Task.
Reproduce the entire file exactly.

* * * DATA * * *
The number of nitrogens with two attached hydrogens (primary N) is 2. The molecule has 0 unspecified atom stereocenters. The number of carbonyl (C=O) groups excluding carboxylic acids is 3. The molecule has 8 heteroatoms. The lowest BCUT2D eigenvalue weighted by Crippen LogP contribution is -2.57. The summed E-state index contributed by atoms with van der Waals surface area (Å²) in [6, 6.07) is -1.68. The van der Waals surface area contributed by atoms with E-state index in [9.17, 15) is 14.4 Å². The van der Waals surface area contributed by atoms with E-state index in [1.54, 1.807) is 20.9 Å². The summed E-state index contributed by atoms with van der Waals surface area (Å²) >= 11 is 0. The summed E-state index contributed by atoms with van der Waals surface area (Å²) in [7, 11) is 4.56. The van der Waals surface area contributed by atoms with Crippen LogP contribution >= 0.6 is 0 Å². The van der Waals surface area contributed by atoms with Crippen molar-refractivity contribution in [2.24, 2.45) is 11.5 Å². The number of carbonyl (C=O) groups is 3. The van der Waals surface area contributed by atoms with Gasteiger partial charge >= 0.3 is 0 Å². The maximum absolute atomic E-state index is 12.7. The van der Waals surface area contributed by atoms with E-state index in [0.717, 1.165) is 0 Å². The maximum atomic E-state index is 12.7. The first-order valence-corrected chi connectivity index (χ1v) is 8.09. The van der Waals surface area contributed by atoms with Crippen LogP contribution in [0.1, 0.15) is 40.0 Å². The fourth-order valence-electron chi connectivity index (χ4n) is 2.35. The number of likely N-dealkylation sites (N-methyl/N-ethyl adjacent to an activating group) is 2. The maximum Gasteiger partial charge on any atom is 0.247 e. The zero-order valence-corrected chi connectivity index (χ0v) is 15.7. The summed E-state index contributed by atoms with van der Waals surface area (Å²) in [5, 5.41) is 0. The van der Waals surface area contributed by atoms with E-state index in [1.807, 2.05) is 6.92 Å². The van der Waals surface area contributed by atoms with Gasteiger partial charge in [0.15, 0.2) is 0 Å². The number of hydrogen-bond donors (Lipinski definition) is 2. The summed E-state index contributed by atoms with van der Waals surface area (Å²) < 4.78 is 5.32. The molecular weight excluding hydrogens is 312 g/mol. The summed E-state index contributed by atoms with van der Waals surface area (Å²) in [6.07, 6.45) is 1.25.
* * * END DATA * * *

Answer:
The number of nitrogens with two attached hydrogens (primary N) is 2. The molecule has 0 unspecified atom stereocenters. The number of carbonyl (C=O) groups excluding carboxylic acids is 3. The molecule has 8 heteroatoms. The lowest BCUT2D eigenvalue weighted by Crippen LogP contribution is -2.57. The summed E-state index contributed by atoms with van der Waals surface area (Å²) in [6, 6.07) is -1.68. The van der Waals surface area contributed by atoms with E-state index in [9.17, 15) is 14.4 Å². The van der Waals surface area contributed by atoms with E-state index in [1.54, 1.807) is 20.9 Å². The summed E-state index contributed by atoms with van der Waals surface area (Å²) >= 11 is 0. The summed E-state index contributed by atoms with van der Waals surface area (Å²) in [7, 11) is 4.56. The van der Waals surface area contributed by atoms with Crippen LogP contribution >= 0.6 is 0 Å². The van der Waals surface area contributed by atoms with Crippen molar-refractivity contribution in [2.24, 2.45) is 11.5 Å². The number of carbonyl (C=O) groups is 3. The van der Waals surface area contributed by atoms with Gasteiger partial charge >= 0.3 is 0 Å². The maximum absolute atomic E-state index is 12.7. The van der Waals surface area contributed by atoms with E-state index in [0.717, 1.165) is 0 Å². The maximum atomic E-state index is 12.7. The first-order valence-corrected chi connectivity index (χ1v) is 8.09. The van der Waals surface area contributed by atoms with Crippen LogP contribution in [0.1, 0.15) is 40.0 Å². The fourth-order valence-electron chi connectivity index (χ4n) is 2.35. The number of likely N-dealkylation sites (N-methyl/N-ethyl adjacent to an activating group) is 2. The maximum Gasteiger partial charge on any atom is 0.247 e. The zero-order valence-corrected chi connectivity index (χ0v) is 15.7. The summed E-state index contributed by atoms with van der Waals surface area (Å²) in [5, 5.41) is 0. The van der Waals surface area contributed by atoms with E-state index in [1.807, 2.05) is 6.92 Å². The van der Waals surface area contributed by atoms with Gasteiger partial charge in [0.15, 0.2) is 0 Å². The number of hydrogen-bond donors (Lipinski definition) is 2. The summed E-state index contributed by atoms with van der Waals surface area (Å²) < 4.78 is 5.32. The molecular weight excluding hydrogens is 312 g/mol. The summed E-state index contributed by atoms with van der Waals surface area (Å²) in [6.07, 6.45) is 1.25.